Why was the Die Linke election campaign so successful? What were the main issues that it raised?
Germany has been at the mercy of neoliberal governments who have been attacking the foundations of our welfare state for the past ten years.
First we faced the coalition of the Labour-like SPD and the Greens, then the SPD and conservative CDU alliance. Both governments agreed to massive cuts in public spending.
Right from the start, Die Linke absolutely opposed the cuts in unemployment benefit and the raising of the state pension age to 67. We put the issue of social justice at the centre of our campaign.
That message chimed with millions of people who fear that they are going to be made to pay for the economic crisis.
How important was the question of Afghanistan to your campaign?
Very. Die Linke campaigned hard on withdrawing German troops from Afghanistan – and we are the only party to take such a stand.
The Greens and the SPD, like the right wing parties, want to continue the occupation, despite 69 percent of Germans wanting the troops home.
The mainstream parties wanted to keep Afghanistan out of the election. But in September, after a German officer called in an airstrike on petrol tankers in Kunduz, north Afghanistan, and killed scores of civilians, there was no way they could do it.
Many people reject the claim that the German military is only in Afghanistan to build schools and protect the rights of women.
There is still an enormous amount of pressure on Die Linke from the establishment to relax its opposition to the war.
What are the main tasks for Die Linke after the election?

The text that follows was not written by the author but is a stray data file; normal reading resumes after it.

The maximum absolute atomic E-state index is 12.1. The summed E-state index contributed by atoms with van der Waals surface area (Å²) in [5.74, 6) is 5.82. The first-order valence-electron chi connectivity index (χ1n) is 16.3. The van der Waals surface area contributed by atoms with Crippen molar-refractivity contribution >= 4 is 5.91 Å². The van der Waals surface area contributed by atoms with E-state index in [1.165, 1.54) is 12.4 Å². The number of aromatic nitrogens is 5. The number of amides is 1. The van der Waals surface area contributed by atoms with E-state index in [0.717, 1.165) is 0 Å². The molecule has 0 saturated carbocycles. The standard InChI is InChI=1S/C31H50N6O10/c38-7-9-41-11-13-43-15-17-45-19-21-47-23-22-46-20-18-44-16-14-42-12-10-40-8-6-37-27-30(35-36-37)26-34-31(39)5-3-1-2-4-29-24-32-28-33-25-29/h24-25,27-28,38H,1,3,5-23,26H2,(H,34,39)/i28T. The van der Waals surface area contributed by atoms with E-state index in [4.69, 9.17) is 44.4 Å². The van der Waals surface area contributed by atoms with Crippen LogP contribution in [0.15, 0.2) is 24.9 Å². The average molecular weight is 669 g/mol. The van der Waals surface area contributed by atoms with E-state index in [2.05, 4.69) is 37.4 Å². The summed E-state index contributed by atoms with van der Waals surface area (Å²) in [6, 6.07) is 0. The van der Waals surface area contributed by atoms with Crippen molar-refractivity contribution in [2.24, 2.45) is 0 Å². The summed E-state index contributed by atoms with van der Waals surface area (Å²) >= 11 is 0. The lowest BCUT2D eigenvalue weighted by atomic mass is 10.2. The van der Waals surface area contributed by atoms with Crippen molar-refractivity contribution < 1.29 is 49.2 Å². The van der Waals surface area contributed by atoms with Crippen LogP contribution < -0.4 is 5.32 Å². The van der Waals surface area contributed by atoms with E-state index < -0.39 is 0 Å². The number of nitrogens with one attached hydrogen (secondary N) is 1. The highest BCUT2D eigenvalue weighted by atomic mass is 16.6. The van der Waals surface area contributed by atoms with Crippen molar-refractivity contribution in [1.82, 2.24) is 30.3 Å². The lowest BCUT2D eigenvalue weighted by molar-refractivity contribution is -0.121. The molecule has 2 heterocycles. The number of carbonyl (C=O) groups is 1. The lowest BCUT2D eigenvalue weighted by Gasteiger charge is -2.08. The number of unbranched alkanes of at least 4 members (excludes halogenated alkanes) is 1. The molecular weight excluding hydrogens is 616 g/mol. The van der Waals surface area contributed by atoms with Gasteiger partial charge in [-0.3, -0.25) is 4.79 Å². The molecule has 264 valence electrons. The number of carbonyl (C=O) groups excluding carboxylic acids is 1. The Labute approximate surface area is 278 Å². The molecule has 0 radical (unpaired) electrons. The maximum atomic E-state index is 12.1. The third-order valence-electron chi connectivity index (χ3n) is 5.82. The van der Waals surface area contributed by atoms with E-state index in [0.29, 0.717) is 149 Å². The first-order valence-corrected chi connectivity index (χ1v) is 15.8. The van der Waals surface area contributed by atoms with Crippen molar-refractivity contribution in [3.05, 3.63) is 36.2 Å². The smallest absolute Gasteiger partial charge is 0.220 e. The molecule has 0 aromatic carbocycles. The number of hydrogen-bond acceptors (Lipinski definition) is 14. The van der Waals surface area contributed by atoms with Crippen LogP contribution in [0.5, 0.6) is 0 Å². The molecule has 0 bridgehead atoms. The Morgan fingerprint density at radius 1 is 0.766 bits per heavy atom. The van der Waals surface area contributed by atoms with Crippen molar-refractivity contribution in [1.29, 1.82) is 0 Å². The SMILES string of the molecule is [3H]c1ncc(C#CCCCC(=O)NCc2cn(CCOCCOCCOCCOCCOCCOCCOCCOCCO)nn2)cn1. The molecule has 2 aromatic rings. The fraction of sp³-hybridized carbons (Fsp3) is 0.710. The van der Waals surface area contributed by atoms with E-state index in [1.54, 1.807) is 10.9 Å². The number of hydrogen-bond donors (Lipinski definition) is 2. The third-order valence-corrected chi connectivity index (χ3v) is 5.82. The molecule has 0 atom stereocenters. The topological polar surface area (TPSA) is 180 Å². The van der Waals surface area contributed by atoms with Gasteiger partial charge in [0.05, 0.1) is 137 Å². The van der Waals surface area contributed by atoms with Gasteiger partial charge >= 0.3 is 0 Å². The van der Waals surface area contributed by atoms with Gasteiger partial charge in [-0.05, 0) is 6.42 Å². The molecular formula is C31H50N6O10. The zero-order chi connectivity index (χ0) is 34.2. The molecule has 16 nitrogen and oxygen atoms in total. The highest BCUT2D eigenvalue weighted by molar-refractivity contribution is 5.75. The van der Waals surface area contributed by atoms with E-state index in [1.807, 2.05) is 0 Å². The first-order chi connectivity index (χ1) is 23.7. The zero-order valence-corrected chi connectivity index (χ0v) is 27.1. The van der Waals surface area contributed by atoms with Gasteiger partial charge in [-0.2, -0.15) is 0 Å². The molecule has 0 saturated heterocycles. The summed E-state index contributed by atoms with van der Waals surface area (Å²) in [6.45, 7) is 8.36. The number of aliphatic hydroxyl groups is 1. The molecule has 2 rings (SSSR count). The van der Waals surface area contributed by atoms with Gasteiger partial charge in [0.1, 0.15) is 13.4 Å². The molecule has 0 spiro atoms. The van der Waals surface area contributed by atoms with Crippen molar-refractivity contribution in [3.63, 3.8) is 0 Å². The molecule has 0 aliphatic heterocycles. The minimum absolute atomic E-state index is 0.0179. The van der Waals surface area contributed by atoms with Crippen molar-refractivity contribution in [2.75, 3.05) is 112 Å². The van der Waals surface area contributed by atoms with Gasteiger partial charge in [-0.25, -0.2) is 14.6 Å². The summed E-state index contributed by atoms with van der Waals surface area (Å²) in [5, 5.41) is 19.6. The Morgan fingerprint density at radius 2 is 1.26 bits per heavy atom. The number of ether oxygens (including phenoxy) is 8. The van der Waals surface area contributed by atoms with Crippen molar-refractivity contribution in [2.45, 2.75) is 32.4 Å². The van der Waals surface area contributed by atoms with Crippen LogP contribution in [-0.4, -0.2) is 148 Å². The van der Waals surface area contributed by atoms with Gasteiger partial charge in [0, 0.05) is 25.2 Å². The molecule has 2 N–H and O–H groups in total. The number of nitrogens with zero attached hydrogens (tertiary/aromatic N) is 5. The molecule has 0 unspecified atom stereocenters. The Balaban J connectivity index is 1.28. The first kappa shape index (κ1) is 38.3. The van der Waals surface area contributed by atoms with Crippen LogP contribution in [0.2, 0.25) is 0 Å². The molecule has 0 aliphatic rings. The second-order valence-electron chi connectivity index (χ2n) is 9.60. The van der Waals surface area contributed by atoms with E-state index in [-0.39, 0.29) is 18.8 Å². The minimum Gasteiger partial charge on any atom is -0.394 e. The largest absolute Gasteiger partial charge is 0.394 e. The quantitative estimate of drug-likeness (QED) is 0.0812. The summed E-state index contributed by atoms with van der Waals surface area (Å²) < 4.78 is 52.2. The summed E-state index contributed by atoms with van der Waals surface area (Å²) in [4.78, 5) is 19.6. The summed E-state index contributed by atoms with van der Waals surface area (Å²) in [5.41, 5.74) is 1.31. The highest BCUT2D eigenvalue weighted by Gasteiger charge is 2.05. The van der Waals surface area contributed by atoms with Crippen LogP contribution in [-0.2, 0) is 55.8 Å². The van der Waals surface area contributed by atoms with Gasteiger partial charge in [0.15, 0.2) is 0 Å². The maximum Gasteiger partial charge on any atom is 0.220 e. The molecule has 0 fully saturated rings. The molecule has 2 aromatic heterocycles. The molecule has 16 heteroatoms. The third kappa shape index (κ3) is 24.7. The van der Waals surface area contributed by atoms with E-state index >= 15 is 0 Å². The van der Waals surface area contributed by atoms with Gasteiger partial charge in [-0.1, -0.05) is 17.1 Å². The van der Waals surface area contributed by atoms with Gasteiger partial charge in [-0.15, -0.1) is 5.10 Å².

Everyone knows that the new government wants to introduce big new cuts in public spending, so one of our first priorities must be to help organise the resistance to their plans.
But we are also going to face attacks from the bosses.
They made a deal with the government in advance of the election that they would not announce any mass redundancies until after the results.
Now we expect that they will attempt to sack thousands of workers.
Die Linke will be at the centre of the campaigns to stop them. We want to help bring the unions together with the many social organisations to mount the biggest possible resistance.
How do Die Linke MPs show they are different to those of other parties?
We stress that building resistance is key to bringing social change and fighting against war. That means we use our authority to help organise campaigns.
In my constituency in Hesse we organised a meeting that brought together union shop stewards and campaigners.
We discussed how to bring workers from different factories together in the fight for jobs.
We always stress that voting for our candidates is important, but that workers need to organise against the recession, not wait for solutions from parliament.
Are there dangers for Die Linke in the future?
Yes. Now that the SPD has joined the ranks of the parliamentary opposition, both they and the Greens are trying to present a more left wing face and win support away from Die Linke.
The two parties are now prepared to criticise the government’s policies on Afghanistan – even though they are identical to the ones they pursued when they were in office.
Die Linke has to ensure that it keeps its opposition to the government sharp. There’s always a danger in parliament that you can be drawn into endless committees and that you compromise on crucial questions.
Die Linke has to show that it can deliver on its promise to be a party of activists – one which stands firmly on the questions of war and social justice, or we risk alienating those who have given us their votes.